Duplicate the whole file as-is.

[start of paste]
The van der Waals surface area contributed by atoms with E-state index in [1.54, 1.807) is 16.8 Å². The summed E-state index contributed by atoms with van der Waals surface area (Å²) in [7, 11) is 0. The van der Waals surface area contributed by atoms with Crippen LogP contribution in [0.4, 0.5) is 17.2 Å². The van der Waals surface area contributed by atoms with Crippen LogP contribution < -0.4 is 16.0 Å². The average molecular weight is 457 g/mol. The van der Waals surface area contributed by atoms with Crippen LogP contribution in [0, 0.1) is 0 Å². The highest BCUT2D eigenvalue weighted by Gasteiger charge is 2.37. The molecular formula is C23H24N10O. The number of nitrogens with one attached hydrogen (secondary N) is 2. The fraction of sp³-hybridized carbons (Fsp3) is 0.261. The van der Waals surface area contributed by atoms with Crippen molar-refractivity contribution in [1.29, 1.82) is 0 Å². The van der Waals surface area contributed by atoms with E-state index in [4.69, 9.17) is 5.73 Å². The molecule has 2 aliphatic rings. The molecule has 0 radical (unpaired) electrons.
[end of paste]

The van der Waals surface area contributed by atoms with E-state index in [1.54, 1.807) is 16.8 Å². The summed E-state index contributed by atoms with van der Waals surface area (Å²) in [7, 11) is 0. The van der Waals surface area contributed by atoms with Crippen LogP contribution in [0.4, 0.5) is 17.2 Å². The van der Waals surface area contributed by atoms with Crippen LogP contribution < -0.4 is 16.0 Å². The average molecular weight is 457 g/mol. The van der Waals surface area contributed by atoms with Crippen LogP contribution in [0, 0.1) is 0 Å². The highest BCUT2D eigenvalue weighted by Gasteiger charge is 2.37. The molecular formula is C23H24N10O. The number of nitrogens with one attached hydrogen (secondary N) is 2. The fraction of sp³-hybridized carbons (Fsp3) is 0.261. The van der Waals surface area contributed by atoms with Crippen molar-refractivity contribution in [1.29, 1.82) is 0 Å². The van der Waals surface area contributed by atoms with E-state index in [4.69, 9.17) is 5.73 Å². The molecule has 2 aliphatic rings. The molecule has 0 radical (unpaired) electrons.